http://www.istartedsomething.com/20071208/vista-sp1-changelog/ [istartedsomething.com]

Re:What?! (0, Flamebait)

Anonymous Coward | more than 6 years ago | (#22308904)

How the bloody hell does this make the front page?
It gives the anti-MS monkeys another opportunity to bitch and moan about Microsoft and/or Vista. Look for the same old tired comments about DRM, and mini-reviews about Vista ending with the comment "so I installed Ubuntu and have never looked back".

Same old Slashdot. Same old shit.

Re:What?! (0)

Anonymous Coward | more than 6 years ago | (#22309142)

> How the bloody hell does this make the front page?

Umm, did you check the Posted by name?

Re:What?! (1)

dreamchaser (49529) | more than 6 years ago | (#22309322)

We get posts that are 'newsworthy' every time the Linux kernel increments, so why not the Vista kernel?

I for one see it as a good thing, but yeah it's not newsworth. Anyone who's been following the development of SP1 even a little bit knew there would be a new kernel. That's good as it means MS is addressing bugs and other issues in the current kernel.

Re:What?! (0)

Anonymous Coward | more than 6 years ago | (#22309872)

How the bloody hell does this make the front page?
/. hadn't used the Borg Gates or Broken Windows graphics in the past couple of hours. They desperately needed an excuse.

And any Windows/MSFT related article is a guaranteed boost in hits since you'll get the usual "Marketing Speak", "Windows updates break? No!", and other worn out non-jokes.

Re:What?! (3, Interesting)

SleeknStealthy (746853) | more than 6 years ago | (#22310082)

I agree that the article is weak, but I downloaded the leaked rtm and installed it this past Saturday on my laptop. I had originally moved back to xp on the laptop because of the obvious performance problems with vista. However, sp1 makes a massive difference on a few different levels:
1. suspend / resume
2. memory consumption
3. Finally fixes the horrendous performance when copying files
4. Network performance is excellent even when listening to music.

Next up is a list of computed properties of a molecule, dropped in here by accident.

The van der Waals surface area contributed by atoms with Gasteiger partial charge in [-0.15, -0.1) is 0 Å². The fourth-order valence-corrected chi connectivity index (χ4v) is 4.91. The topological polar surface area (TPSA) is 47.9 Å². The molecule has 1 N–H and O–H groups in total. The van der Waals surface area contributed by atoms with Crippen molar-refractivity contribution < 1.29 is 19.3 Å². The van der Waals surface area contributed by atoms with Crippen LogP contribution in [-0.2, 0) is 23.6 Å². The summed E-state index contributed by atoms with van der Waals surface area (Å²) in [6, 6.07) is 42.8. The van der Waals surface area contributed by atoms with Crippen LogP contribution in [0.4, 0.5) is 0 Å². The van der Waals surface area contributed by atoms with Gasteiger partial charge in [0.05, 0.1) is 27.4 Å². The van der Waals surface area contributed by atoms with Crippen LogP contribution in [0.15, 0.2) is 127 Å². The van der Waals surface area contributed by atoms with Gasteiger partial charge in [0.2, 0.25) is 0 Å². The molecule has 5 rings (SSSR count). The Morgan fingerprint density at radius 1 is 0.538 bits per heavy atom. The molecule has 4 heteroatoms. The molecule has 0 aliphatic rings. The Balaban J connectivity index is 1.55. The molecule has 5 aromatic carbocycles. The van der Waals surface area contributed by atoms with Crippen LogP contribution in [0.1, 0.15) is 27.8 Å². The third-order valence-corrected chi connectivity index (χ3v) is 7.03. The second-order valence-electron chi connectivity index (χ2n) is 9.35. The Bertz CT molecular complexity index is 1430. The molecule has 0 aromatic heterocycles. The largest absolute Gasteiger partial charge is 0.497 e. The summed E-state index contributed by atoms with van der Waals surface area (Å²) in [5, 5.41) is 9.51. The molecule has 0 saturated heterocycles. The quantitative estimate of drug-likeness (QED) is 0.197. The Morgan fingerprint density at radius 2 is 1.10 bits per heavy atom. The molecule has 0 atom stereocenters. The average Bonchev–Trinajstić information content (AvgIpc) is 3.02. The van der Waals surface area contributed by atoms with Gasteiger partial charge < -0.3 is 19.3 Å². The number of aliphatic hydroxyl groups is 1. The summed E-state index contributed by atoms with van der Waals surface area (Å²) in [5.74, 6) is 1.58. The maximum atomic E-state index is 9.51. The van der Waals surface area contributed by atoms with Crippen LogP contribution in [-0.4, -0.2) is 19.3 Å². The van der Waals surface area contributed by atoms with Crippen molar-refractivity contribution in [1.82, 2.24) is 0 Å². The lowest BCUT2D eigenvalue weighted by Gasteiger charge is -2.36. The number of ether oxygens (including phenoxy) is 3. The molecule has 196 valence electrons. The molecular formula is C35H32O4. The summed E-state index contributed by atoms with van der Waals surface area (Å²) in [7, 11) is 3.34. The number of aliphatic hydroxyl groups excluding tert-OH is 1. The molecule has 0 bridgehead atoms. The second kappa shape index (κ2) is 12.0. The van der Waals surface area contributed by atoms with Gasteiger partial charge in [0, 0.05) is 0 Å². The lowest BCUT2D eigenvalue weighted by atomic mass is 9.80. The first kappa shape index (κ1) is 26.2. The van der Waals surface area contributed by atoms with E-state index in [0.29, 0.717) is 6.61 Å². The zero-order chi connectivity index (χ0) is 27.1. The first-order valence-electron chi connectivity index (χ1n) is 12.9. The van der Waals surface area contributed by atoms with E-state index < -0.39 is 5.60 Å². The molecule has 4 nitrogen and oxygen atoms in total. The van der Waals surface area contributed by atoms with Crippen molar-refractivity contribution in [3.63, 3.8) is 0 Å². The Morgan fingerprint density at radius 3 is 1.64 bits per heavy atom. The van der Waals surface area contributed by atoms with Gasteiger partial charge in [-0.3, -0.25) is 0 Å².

Overall on a laptop that is not my primary computer I am pleased with the huge difference sp1 actually does make. I am sure within a few more weeks my mind will change, but there is not question about the increase in performance.

The real reason why SP1 is not ready (-1, Flamebait)

gcnaddict (841664) | more than 6 years ago | (#22308434)

http://www.istartedsomething.com/20080205/real-reason-vista-sp1-not-released/ [istartedsomething.com]

Sinofsky's devs still have work to do, it seems. I mean come on; what the fuck changed between XP and Vista to kill file transfer times like that over a 1gbit network?

Re:The real reason why SP1 is not ready (2, Informative)

cbart387 (1192883) | more than 6 years ago | (#22308622)

In case you haven't noticed ... Vista is a new OS and _not_ an incremental update of XP.

The overall design of it may be good but of course there is going to be bugs at this point in the game. It seems like everyone keeps forgetting how complicated an OS is.

Re:The real reason why SP1 is not ready (0)

Anonymous Coward | more than 6 years ago | (#22308758)

In case you haven't noticed ... Vista is a new OS and _not_ an incremental update of XP.
And yet they managed to introduce many of the same bugs that exist in XP.

Re:The real reason why SP1 is not ready (1)

cbart387 (1192883) | more than 6 years ago | (#22309474)

And yet they managed to introduce many of the same bugs that exist in XP.
Even though you're an Anonymous Coward I'll bite. Care to elaborate on these bugs?